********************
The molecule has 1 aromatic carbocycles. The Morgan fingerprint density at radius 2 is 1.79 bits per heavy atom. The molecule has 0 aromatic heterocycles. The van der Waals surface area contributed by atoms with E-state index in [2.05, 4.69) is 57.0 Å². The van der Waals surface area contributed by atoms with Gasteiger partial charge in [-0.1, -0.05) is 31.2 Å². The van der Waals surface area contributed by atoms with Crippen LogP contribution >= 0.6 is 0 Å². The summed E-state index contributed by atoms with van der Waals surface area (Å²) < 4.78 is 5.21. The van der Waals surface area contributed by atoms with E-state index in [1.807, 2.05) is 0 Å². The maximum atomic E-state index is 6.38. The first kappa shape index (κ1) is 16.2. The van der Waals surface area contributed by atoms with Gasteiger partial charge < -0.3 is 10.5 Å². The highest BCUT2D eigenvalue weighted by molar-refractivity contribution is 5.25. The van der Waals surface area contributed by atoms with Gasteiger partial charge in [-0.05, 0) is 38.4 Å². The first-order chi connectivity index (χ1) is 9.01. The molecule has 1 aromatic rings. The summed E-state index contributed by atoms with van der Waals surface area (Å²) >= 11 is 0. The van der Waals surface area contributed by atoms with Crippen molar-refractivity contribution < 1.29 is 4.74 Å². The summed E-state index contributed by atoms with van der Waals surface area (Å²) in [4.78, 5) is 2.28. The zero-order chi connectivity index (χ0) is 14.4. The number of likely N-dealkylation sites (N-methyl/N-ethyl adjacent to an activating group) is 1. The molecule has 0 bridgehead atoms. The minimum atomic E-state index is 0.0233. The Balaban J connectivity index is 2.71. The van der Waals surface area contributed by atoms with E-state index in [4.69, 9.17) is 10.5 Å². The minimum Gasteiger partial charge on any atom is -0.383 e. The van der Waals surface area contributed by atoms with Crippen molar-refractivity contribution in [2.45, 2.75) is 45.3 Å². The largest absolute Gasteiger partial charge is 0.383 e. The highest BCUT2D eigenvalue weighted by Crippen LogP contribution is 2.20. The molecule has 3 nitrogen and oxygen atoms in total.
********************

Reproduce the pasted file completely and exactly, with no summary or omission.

The molecule has 1 aromatic carbocycles. The Morgan fingerprint density at radius 2 is 1.79 bits per heavy atom. The molecule has 0 aromatic heterocycles. The van der Waals surface area contributed by atoms with E-state index in [2.05, 4.69) is 57.0 Å². The van der Waals surface area contributed by atoms with Gasteiger partial charge in [-0.1, -0.05) is 31.2 Å². The van der Waals surface area contributed by atoms with Crippen LogP contribution >= 0.6 is 0 Å². The summed E-state index contributed by atoms with van der Waals surface area (Å²) < 4.78 is 5.21. The van der Waals surface area contributed by atoms with E-state index in [1.807, 2.05) is 0 Å². The maximum atomic E-state index is 6.38. The first kappa shape index (κ1) is 16.2. The van der Waals surface area contributed by atoms with Gasteiger partial charge < -0.3 is 10.5 Å². The highest BCUT2D eigenvalue weighted by molar-refractivity contribution is 5.25. The van der Waals surface area contributed by atoms with Gasteiger partial charge in [-0.05, 0) is 38.4 Å². The first-order chi connectivity index (χ1) is 9.01. The molecule has 1 aromatic rings. The summed E-state index contributed by atoms with van der Waals surface area (Å²) >= 11 is 0. The van der Waals surface area contributed by atoms with Crippen molar-refractivity contribution < 1.29 is 4.74 Å². The summed E-state index contributed by atoms with van der Waals surface area (Å²) in [4.78, 5) is 2.28. The zero-order chi connectivity index (χ0) is 14.4. The number of likely N-dealkylation sites (N-methyl/N-ethyl adjacent to an activating group) is 1. The molecule has 0 bridgehead atoms. The minimum atomic E-state index is 0.0233. The Balaban J connectivity index is 2.71. The van der Waals surface area contributed by atoms with E-state index in [4.69, 9.17) is 10.5 Å². The minimum Gasteiger partial charge on any atom is -0.383 e. The van der Waals surface area contributed by atoms with Crippen molar-refractivity contribution in [2.45, 2.75) is 45.3 Å². The largest absolute Gasteiger partial charge is 0.383 e. The highest BCUT2D eigenvalue weighted by Crippen LogP contribution is 2.20. The molecule has 3 nitrogen and oxygen atoms in total.